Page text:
ROLE OF MID BACK AND LOWER BACK TO MAINTAIN GOOD POSTURE
ELBOWS BEHIND TORSO
When a weak thoracic region has been ingrained in the body, it is certain that the scapular region will come along for the ride of dysfunction. In this specific circumstance, the body has chosen an association of movement with the arm moving the elbow behind the torso. When there is poor kinetic function happening in the thoracic spine musculature, a disconnect between the lower and middle trapezius muscles will occur.
In a functional situation, these muscles would act to stabilize the scapulae, by bringing it to a retracted and posteriorly depressed position. Conversely, in a dysfunctional situation, the middle and lower trapezius muscles are completely dormant and therefore incapable of stabilizing the scapulae, since they are typically in too much of an elongated position to do so.
This in turn creates the compensatory patterns of internal rotation and anterior depression in the shoulder region. At this stage of dysfunction, the humerus will now make associations of movement without utilizing scapular function first. When the humerus does not work in conjunction with the scapulae, it is quite likely the shoulder will fall into an impinged state that could lead to pain and injury later on down the road.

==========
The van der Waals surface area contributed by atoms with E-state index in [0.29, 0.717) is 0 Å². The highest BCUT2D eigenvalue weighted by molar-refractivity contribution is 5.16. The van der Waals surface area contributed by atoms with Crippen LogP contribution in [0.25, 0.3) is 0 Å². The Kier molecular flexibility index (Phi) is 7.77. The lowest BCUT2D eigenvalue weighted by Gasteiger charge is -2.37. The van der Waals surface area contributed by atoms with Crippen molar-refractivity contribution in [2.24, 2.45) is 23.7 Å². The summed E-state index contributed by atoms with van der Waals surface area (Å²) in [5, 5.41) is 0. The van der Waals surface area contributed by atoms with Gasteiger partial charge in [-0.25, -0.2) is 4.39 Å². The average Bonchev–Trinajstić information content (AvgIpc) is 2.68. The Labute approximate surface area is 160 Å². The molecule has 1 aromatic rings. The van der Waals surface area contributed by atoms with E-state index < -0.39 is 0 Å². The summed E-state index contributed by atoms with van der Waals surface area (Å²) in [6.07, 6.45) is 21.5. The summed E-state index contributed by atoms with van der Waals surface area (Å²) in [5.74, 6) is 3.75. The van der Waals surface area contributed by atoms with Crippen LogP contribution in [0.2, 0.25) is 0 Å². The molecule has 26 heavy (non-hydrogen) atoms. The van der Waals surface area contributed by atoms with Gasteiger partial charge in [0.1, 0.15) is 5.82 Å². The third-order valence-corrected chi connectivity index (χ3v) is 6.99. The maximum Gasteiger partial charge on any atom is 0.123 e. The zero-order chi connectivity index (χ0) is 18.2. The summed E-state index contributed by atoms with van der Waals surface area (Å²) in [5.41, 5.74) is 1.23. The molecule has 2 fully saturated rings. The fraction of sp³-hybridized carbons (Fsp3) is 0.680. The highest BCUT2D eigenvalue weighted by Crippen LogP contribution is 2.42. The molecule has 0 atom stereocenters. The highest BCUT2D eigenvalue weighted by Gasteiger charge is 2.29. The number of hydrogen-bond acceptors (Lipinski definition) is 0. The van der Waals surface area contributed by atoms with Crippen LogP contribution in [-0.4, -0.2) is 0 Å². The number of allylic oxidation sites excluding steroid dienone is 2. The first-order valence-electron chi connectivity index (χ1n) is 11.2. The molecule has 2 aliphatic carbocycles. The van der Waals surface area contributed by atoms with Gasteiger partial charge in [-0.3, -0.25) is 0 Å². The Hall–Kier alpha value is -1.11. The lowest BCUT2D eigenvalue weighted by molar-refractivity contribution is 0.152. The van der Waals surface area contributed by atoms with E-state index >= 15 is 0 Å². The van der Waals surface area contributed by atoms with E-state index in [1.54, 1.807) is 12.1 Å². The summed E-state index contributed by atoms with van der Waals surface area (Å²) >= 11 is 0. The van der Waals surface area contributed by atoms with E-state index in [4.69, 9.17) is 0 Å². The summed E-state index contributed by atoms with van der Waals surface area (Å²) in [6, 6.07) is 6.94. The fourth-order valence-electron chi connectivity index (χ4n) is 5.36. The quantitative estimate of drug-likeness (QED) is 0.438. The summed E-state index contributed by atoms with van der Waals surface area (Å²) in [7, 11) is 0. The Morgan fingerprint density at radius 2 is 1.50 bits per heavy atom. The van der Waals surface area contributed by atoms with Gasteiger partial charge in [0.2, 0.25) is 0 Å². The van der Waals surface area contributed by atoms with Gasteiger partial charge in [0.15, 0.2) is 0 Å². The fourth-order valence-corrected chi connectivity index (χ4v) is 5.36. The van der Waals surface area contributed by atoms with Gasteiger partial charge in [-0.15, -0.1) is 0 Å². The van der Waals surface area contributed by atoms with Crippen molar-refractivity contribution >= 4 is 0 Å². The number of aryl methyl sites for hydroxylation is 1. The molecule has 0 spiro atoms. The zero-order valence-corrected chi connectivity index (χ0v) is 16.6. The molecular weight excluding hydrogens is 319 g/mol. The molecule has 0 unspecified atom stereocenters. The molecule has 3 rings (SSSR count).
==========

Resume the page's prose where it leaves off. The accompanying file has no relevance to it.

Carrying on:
Lumbar extension is maybe the most common associative pattern found when a person does a wall retraction. This problem exists due to the fact that compensatory patterns of lumbar extension are present in most dysfunctional movements. In relation to the scapulae during retraction, anytime the scapula attempts to retract, during it primarily associates lumbar extension directly, as a result of having no ability to mobilize the thoracic spine in extension. When we attempt to implement functional core dynamics in conjunction with functional scapular dynamics, the lumbar will have the inclination of relapsing into its old factory settings of associative dysfunction.